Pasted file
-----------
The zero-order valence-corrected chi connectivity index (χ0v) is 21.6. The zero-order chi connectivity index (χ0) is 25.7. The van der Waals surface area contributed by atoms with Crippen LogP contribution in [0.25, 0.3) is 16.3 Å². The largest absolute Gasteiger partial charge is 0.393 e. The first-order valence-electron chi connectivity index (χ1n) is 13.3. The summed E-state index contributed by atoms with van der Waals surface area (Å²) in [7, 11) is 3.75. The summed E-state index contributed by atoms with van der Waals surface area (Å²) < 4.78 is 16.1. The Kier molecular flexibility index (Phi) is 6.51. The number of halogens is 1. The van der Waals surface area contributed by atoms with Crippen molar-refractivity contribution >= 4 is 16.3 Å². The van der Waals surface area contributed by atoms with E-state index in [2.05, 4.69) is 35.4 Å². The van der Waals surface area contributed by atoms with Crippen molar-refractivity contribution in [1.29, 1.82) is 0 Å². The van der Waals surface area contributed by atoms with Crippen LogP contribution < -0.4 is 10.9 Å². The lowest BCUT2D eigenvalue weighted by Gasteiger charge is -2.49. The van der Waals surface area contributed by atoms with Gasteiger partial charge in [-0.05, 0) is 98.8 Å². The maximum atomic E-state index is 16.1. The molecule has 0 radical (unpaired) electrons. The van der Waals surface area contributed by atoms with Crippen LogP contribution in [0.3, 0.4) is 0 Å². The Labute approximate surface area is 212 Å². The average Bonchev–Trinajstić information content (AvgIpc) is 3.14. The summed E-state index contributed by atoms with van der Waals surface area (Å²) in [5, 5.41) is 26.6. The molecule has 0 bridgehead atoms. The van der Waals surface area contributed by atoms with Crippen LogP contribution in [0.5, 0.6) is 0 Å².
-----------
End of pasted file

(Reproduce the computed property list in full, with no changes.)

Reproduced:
The zero-order valence-corrected chi connectivity index (χ0v) is 21.6. The zero-order chi connectivity index (χ0) is 25.7. The van der Waals surface area contributed by atoms with Crippen LogP contribution in [0.25, 0.3) is 16.3 Å². The largest absolute Gasteiger partial charge is 0.393 e. The first-order valence-electron chi connectivity index (χ1n) is 13.3. The summed E-state index contributed by atoms with van der Waals surface area (Å²) in [7, 11) is 3.75. The summed E-state index contributed by atoms with van der Waals surface area (Å²) < 4.78 is 16.1. The Kier molecular flexibility index (Phi) is 6.51. The number of halogens is 1. The van der Waals surface area contributed by atoms with Crippen molar-refractivity contribution >= 4 is 16.3 Å². The van der Waals surface area contributed by atoms with E-state index in [2.05, 4.69) is 35.4 Å². The van der Waals surface area contributed by atoms with Crippen molar-refractivity contribution in [1.29, 1.82) is 0 Å². The van der Waals surface area contributed by atoms with Crippen LogP contribution < -0.4 is 10.9 Å². The lowest BCUT2D eigenvalue weighted by Gasteiger charge is -2.49. The van der Waals surface area contributed by atoms with Gasteiger partial charge in [-0.05, 0) is 98.8 Å². The maximum atomic E-state index is 16.1. The molecule has 0 radical (unpaired) electrons. The van der Waals surface area contributed by atoms with Crippen LogP contribution in [0.3, 0.4) is 0 Å². The Labute approximate surface area is 212 Å². The average Bonchev–Trinajstić information content (AvgIpc) is 3.14. The summed E-state index contributed by atoms with van der Waals surface area (Å²) in [5, 5.41) is 26.6. The molecule has 0 bridgehead atoms. The van der Waals surface area contributed by atoms with Crippen LogP contribution in [0.5, 0.6) is 0 Å².